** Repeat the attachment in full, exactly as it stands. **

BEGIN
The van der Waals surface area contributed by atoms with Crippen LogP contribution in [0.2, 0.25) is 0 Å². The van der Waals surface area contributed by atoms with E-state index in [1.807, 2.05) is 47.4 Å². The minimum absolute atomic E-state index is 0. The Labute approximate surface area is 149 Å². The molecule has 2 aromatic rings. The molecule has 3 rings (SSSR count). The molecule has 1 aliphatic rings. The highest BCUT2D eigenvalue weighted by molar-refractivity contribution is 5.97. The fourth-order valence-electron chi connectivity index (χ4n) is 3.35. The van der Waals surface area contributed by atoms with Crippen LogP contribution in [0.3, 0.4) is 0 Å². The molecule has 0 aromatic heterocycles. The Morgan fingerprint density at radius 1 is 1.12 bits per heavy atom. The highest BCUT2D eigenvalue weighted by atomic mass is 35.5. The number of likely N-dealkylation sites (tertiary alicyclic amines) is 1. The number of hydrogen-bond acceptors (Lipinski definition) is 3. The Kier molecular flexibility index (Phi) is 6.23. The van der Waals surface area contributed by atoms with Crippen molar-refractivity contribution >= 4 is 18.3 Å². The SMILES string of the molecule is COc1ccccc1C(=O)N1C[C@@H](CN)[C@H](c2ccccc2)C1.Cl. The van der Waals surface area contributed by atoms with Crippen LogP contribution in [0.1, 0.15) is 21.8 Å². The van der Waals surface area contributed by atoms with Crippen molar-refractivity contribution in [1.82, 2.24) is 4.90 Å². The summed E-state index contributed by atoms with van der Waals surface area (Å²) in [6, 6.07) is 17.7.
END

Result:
The van der Waals surface area contributed by atoms with Crippen LogP contribution in [0.2, 0.25) is 0 Å². The van der Waals surface area contributed by atoms with E-state index in [1.807, 2.05) is 47.4 Å². The minimum absolute atomic E-state index is 0. The Labute approximate surface area is 149 Å². The molecule has 2 aromatic rings. The molecule has 3 rings (SSSR count). The molecule has 1 aliphatic rings. The highest BCUT2D eigenvalue weighted by molar-refractivity contribution is 5.97. The fourth-order valence-electron chi connectivity index (χ4n) is 3.35. The van der Waals surface area contributed by atoms with Crippen LogP contribution in [0.3, 0.4) is 0 Å². The molecule has 0 aromatic heterocycles. The Morgan fingerprint density at radius 1 is 1.12 bits per heavy atom. The highest BCUT2D eigenvalue weighted by atomic mass is 35.5. The number of likely N-dealkylation sites (tertiary alicyclic amines) is 1. The number of hydrogen-bond acceptors (Lipinski definition) is 3. The Kier molecular flexibility index (Phi) is 6.23. The van der Waals surface area contributed by atoms with Crippen molar-refractivity contribution >= 4 is 18.3 Å². The SMILES string of the molecule is COc1ccccc1C(=O)N1C[C@@H](CN)[C@H](c2ccccc2)C1.Cl. The van der Waals surface area contributed by atoms with Crippen LogP contribution in [0.1, 0.15) is 21.8 Å². The van der Waals surface area contributed by atoms with Crippen molar-refractivity contribution in [1.82, 2.24) is 4.90 Å². The summed E-state index contributed by atoms with van der Waals surface area (Å²) in [6, 6.07) is 17.7.